A new tool-using bird to crow about
Published online: 31 March 2017
The Author(s) 2017. This article is published with open access at Springerlink.com
Summary The Hawaiian crow has been revealed as a skilled
tool user, confirmed by testing the last members of this endan-
gered species that survive in captivity. The finding suggests its
behavior is tantalizingly similar to that of the famous tool-
using New Caledonian crow and has implications for the evo-
lution of tool use and intelligence in birds.
Keywords Tool use
Tool use is often singled out as a defining feature of humanity.
However, many other animals have independently evolved
technological skills. They are phylogenetically widespread yet
occur at low frequency within different animal groups. Why
should some species evolve tool use but not others? Various
preconditions are proposed: cognitive, environmental, anatom-
ical, behavioral, and genetic. Primates and birds probably
shared some key features that enabled their tool skills to evolve
in parallel. Intelligence, behavioral flexibility, and innovation
are just a few possibilities. Corvids, with relatively large brains
and impressive cognitive abilities, are prime candidates to
evolve technology. One such corvid is the New Caledonian
crow (Corvus moneduloides), whose tool-making talents rival
those of our close relatives (Hunt & Uomini, 2016).
Rutz et al. (2016) report that the Hawaiian crow (Corvus
hawaiiensis) is also a tool-using species. Sadly, the Hawaiian
crow is extinct in the wild. The world’s population is sustained
in two breeding facilities in the hope they can eventually return
to the wild. From previous work with New Caledonian crows,
Rutz and colleagues predicted in 2011 that Hawaiian crows
should be tool users (Rutz & St Clair, 2012). Meanwhile, the
Hawaiian crow keepers had commonly observed tool use in
their crows. They began collaborating in 2012. The fact that
this publication was 4 years in the making testifies to the exten-
sive research the team carried out to explore some of the key
factors underpinning Hawaiian crow tool use. We focus here on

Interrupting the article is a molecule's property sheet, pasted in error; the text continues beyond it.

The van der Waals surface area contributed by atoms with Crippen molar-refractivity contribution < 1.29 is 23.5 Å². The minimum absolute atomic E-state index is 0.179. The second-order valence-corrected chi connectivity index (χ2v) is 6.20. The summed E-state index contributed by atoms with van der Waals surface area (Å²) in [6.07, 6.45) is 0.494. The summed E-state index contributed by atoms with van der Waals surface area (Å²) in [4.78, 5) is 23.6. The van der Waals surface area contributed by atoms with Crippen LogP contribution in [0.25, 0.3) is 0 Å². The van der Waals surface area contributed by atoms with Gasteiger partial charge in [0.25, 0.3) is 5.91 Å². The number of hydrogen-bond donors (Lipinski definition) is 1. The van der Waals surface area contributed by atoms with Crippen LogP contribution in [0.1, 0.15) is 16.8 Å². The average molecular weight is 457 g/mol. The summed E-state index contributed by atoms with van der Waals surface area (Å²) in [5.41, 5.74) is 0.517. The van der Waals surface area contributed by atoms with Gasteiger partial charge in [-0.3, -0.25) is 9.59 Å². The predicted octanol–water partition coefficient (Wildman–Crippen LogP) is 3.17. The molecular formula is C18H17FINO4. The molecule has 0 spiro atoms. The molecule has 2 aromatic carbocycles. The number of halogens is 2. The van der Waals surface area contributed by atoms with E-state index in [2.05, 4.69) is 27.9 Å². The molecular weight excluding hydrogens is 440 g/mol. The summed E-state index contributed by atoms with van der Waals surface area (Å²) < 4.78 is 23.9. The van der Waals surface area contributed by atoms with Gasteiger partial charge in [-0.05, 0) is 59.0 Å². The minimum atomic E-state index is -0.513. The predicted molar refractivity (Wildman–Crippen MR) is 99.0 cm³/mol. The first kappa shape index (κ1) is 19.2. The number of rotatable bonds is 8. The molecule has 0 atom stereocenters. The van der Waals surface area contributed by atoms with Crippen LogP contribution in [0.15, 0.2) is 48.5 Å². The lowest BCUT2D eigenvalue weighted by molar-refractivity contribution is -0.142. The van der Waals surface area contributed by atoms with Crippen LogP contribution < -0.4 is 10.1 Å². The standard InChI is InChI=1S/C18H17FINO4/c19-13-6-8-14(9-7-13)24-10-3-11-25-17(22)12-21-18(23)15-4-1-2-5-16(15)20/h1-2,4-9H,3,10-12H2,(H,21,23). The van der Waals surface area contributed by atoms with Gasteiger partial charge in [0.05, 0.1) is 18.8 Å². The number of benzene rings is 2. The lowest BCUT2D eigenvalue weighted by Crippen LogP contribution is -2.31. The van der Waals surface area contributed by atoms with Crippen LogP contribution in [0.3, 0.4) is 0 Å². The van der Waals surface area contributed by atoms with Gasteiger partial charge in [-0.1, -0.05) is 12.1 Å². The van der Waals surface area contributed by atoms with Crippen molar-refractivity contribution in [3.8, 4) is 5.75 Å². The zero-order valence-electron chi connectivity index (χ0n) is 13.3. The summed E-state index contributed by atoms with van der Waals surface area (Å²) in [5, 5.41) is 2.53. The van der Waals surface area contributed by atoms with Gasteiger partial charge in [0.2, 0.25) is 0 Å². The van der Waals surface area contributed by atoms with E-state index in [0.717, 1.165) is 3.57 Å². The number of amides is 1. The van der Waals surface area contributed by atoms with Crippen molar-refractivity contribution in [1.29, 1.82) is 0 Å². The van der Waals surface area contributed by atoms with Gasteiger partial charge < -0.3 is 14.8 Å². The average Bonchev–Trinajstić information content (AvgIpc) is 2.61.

innovation, genetic basis, and social transmission.
Rutz et al. (2016) tested captive Hawaiian crows with the
same tool-use tasks as those given to New Caledonian crows:
natural logs with meat in holes that could only be reached with
suitably long tools. About 90% of adult crows and 40% of juve-
niles used twigs to successfully extract the food (81 of 104 birds).
videos show that adult crows chose tools of appropriate length or
shortened overly long twigs. However, unlike New Caledonian
crows, the Hawaiian crows did not appear to standardize their
tools, as they used plant materials of many sizes and shapes.
The Hawaiian crows were already familiar with tools, for
example to fish food from their water bowls with sticks.
Because tool use is known only in these captive birds, it is
possible that the behavior was an innovation by one or more
smart birds. Such innovation was documented in a crow rela-
tive that does not use tools in the wild, the rook (Corvus
frugilegus), which spontaneously used tools to get food in
captivity. However, that most adult Hawaiian crows success-
fully solved the log task suggested an inherited disposition for
tool use, similar to that in the New Caledonian crow.
To find out if Hawaiian crows’ technological skills had a
genetic basis, Rutz et al. (2016) reared seven juveniles deprived
of social contact to other tool users (crow and human). These
juveniles readily manipulated objects and tried to reach inac-
cessible food with them. However, they spent less time
* Natalie Uomini
Max Planck Institute for the Science of Human History, Kahlaische
Strasse 10, 07745 Jena, Germany
238 Meola Road, Auckland 1022, New Zealand
Learn Behav (2017) 45:205–206